Can You License Yourself?

Yes. I license a great deal of my work through my own website and there are other resources like collectives and co-op’s where photographers can license work. The benefit of licensing yourself is the control and typically the price of the license is higher for an individual in part because there is no split but it is tough to get the distribution and marketing power that an agency has.

Tips to make your images more valuable as stock:

  • Make sure the images are technically good.
    There is no such thing as almost sharp. Stock photographs have to be technically perfect. Take the time to honestly look at your images before trying to place them as stock. If they have flaws they won’t sell.
  • It’s a numbers game
    Assuming you can take sharp, well composed, strong images, the more pictures you have on a site, the more money you will make. Keep working at building the collection.
  • Don’t let rejection stop you
    Just because one site turns down your images does not mean another one will. Don’t take picture rejection personally. Find out why a picture was rejected, learn from the mistakes but understand licensing images is very subjective and one persons rejection is another person’s perfection.
  • Upload to multiple sites
    Unless you are going the exclusive route, find several good sites and upload to all of them. It will dramatically increase your potential sales because it increases your distribution.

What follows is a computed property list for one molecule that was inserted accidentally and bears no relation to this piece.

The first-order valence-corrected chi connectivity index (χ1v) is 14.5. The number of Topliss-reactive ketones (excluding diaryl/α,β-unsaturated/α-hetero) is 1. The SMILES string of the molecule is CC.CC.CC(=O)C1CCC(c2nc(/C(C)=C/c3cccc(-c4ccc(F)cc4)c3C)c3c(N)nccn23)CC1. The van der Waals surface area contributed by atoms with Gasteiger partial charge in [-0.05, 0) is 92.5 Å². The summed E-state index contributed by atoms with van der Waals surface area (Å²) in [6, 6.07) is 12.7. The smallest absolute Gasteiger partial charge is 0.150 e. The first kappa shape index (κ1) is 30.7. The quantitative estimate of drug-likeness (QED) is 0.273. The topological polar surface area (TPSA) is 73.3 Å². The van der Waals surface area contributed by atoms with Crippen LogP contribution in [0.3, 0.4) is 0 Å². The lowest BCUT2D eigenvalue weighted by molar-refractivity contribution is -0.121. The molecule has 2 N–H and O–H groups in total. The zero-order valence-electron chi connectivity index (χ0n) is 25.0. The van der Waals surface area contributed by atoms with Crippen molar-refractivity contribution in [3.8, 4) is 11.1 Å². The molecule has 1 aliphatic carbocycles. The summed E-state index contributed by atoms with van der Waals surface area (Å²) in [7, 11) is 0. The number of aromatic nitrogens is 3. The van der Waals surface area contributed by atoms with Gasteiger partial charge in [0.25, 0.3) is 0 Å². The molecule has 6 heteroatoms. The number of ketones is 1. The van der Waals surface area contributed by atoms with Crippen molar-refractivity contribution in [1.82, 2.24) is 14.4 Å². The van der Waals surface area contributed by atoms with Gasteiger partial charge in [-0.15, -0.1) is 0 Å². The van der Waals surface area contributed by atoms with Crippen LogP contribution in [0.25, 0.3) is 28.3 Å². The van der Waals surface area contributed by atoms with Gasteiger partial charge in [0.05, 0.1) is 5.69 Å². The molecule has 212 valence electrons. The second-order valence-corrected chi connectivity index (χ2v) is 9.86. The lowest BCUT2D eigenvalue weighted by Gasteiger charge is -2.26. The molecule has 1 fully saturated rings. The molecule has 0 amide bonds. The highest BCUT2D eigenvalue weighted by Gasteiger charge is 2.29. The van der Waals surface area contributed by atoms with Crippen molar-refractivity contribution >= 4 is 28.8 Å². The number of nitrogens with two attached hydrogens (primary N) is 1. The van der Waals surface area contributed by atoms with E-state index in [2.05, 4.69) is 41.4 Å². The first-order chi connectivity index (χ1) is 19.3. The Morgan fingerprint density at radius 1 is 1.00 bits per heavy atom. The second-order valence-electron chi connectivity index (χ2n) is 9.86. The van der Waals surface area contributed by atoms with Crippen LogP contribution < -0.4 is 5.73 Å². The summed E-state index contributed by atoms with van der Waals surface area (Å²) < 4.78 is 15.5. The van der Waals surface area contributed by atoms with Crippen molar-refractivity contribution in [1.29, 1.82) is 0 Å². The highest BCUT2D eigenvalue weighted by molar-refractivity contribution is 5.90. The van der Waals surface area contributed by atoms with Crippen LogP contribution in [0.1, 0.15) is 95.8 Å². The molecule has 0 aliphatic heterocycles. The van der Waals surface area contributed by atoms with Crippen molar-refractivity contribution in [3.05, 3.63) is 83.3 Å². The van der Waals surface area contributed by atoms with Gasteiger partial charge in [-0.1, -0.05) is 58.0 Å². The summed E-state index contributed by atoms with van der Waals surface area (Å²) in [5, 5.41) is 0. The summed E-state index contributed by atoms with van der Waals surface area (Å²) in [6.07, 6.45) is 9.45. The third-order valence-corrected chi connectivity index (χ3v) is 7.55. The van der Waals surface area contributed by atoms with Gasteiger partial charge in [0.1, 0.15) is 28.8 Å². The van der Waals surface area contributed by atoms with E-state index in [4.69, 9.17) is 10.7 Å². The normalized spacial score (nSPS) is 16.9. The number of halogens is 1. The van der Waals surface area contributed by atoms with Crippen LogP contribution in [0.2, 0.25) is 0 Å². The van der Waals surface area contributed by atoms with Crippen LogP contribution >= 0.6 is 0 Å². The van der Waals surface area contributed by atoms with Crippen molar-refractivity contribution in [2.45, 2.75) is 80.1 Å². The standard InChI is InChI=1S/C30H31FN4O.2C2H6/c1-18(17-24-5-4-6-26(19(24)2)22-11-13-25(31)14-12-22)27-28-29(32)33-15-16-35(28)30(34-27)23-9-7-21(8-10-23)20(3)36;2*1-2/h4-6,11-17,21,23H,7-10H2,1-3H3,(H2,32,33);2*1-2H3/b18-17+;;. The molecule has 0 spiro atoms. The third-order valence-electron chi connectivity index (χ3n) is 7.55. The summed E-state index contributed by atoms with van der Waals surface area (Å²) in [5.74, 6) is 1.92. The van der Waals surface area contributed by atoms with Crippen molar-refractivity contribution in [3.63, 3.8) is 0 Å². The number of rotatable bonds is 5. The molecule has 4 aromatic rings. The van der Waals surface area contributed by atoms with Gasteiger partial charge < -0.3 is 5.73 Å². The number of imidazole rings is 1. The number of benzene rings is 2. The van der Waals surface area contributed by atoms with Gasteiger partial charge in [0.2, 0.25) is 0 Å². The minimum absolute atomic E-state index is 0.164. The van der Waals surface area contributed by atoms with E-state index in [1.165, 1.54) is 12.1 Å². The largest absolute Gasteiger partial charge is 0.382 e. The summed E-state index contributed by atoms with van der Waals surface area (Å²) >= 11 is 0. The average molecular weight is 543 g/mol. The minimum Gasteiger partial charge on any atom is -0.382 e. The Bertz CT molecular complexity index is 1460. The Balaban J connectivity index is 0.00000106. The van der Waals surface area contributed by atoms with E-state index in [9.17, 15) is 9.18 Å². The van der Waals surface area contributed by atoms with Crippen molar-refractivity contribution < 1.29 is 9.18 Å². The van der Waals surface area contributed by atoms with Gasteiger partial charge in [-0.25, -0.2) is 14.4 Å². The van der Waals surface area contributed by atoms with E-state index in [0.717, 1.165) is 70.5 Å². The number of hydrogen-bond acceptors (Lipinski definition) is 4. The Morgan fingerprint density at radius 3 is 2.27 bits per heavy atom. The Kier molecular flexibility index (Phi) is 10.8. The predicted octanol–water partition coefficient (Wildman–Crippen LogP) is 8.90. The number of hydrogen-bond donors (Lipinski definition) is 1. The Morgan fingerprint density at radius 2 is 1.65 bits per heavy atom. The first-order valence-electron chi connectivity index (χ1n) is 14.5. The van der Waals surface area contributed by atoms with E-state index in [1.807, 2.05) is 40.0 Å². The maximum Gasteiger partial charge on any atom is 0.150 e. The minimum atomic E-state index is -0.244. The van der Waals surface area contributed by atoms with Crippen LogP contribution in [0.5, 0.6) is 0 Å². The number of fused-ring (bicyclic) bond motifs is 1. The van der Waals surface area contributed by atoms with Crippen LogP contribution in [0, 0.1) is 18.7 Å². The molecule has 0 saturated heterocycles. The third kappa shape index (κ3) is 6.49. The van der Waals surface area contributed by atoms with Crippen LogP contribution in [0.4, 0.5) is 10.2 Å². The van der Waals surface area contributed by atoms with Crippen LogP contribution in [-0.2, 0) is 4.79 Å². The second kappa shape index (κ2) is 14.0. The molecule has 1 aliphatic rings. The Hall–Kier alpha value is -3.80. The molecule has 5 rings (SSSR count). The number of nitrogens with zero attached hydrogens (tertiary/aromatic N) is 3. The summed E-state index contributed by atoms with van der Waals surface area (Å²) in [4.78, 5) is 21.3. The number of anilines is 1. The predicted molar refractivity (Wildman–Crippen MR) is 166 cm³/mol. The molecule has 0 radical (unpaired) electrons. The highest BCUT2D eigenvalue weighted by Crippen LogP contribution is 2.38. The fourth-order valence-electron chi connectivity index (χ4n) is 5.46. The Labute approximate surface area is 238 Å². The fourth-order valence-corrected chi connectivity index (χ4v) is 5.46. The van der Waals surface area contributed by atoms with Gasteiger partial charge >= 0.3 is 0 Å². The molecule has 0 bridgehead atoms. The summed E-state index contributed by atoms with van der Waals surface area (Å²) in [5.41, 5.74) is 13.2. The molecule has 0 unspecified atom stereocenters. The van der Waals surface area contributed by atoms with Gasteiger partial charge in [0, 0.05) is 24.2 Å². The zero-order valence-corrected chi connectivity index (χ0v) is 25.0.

• Use IPTC to add Captions, headlines, keywords, descriptions, and titles to your images
    Information is everything and I can’t stress how important it is to caption your images and use keywords to further describe the images.
  • Keywords are key
    Take the time to do the best job you can keywording your pictures. The keywords are how a potential buyer finds your pictures. The best keyword in the world will not make you a cent if you do not keyword it so the person that might want your picture can find it. It is not fun, but it is worth the effort. When keywording don’t forget about both Subject Keywords like Who, what, when, where, why, but also Concept Keywords like love or happiness. This is critically important for advertising sales.
    Model and property releases are absolutely critical.

For additional information about pricing and digital workflow: